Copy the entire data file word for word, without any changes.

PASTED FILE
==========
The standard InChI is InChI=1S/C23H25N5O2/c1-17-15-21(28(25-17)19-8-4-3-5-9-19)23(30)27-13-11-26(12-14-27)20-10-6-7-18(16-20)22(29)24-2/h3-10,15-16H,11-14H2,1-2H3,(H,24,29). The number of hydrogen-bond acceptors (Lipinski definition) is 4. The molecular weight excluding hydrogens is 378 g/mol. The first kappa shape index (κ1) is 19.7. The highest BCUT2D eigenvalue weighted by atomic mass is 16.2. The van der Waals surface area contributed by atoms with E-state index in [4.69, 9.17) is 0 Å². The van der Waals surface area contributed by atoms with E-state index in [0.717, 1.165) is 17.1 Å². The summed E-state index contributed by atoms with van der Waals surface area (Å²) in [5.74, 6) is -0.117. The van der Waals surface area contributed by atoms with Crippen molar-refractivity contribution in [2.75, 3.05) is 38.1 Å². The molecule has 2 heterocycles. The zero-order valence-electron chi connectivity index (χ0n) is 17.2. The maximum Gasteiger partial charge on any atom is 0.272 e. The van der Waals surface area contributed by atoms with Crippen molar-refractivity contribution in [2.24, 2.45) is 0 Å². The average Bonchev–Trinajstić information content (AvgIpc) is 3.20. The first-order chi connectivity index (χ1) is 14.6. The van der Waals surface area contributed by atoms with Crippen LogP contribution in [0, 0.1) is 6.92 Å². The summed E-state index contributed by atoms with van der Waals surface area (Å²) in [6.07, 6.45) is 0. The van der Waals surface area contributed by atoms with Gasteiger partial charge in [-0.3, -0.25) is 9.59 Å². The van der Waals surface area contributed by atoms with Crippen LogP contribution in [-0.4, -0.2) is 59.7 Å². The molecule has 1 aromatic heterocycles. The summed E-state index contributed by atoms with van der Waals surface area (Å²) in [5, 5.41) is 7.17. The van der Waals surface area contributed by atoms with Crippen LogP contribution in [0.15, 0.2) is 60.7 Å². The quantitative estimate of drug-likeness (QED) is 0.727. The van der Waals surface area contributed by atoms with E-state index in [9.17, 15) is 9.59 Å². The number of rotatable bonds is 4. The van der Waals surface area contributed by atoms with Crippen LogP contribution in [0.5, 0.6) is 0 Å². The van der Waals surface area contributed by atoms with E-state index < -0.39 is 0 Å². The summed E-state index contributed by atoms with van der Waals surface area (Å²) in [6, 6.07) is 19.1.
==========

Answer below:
The standard InChI is InChI=1S/C23H25N5O2/c1-17-15-21(28(25-17)19-8-4-3-5-9-19)23(30)27-13-11-26(12-14-27)20-10-6-7-18(16-20)22(29)24-2/h3-10,15-16H,11-14H2,1-2H3,(H,24,29). The number of hydrogen-bond acceptors (Lipinski definition) is 4. The molecular weight excluding hydrogens is 378 g/mol. The first kappa shape index (κ1) is 19.7. The highest BCUT2D eigenvalue weighted by atomic mass is 16.2. The van der Waals surface area contributed by atoms with E-state index in [4.69, 9.17) is 0 Å². The van der Waals surface area contributed by atoms with E-state index in [0.717, 1.165) is 17.1 Å². The summed E-state index contributed by atoms with van der Waals surface area (Å²) in [5.74, 6) is -0.117. The van der Waals surface area contributed by atoms with Crippen molar-refractivity contribution in [2.75, 3.05) is 38.1 Å². The molecule has 2 heterocycles. The zero-order valence-electron chi connectivity index (χ0n) is 17.2. The maximum Gasteiger partial charge on any atom is 0.272 e. The van der Waals surface area contributed by atoms with Crippen molar-refractivity contribution in [2.24, 2.45) is 0 Å². The average Bonchev–Trinajstić information content (AvgIpc) is 3.20. The first-order chi connectivity index (χ1) is 14.6. The van der Waals surface area contributed by atoms with Crippen LogP contribution in [0, 0.1) is 6.92 Å². The summed E-state index contributed by atoms with van der Waals surface area (Å²) in [6.07, 6.45) is 0. The van der Waals surface area contributed by atoms with Gasteiger partial charge in [-0.3, -0.25) is 9.59 Å². The van der Waals surface area contributed by atoms with Crippen LogP contribution in [-0.4, -0.2) is 59.7 Å². The molecule has 1 aromatic heterocycles. The summed E-state index contributed by atoms with van der Waals surface area (Å²) in [5, 5.41) is 7.17. The van der Waals surface area contributed by atoms with Crippen LogP contribution in [0.15, 0.2) is 60.7 Å². The quantitative estimate of drug-likeness (QED) is 0.727. The van der Waals surface area contributed by atoms with E-state index in [9.17, 15) is 9.59 Å². The number of rotatable bonds is 4. The van der Waals surface area contributed by atoms with Crippen LogP contribution in [0.5, 0.6) is 0 Å². The van der Waals surface area contributed by atoms with E-state index < -0.39 is 0 Å². The summed E-state index contributed by atoms with van der Waals surface area (Å²) in [6, 6.07) is 19.1.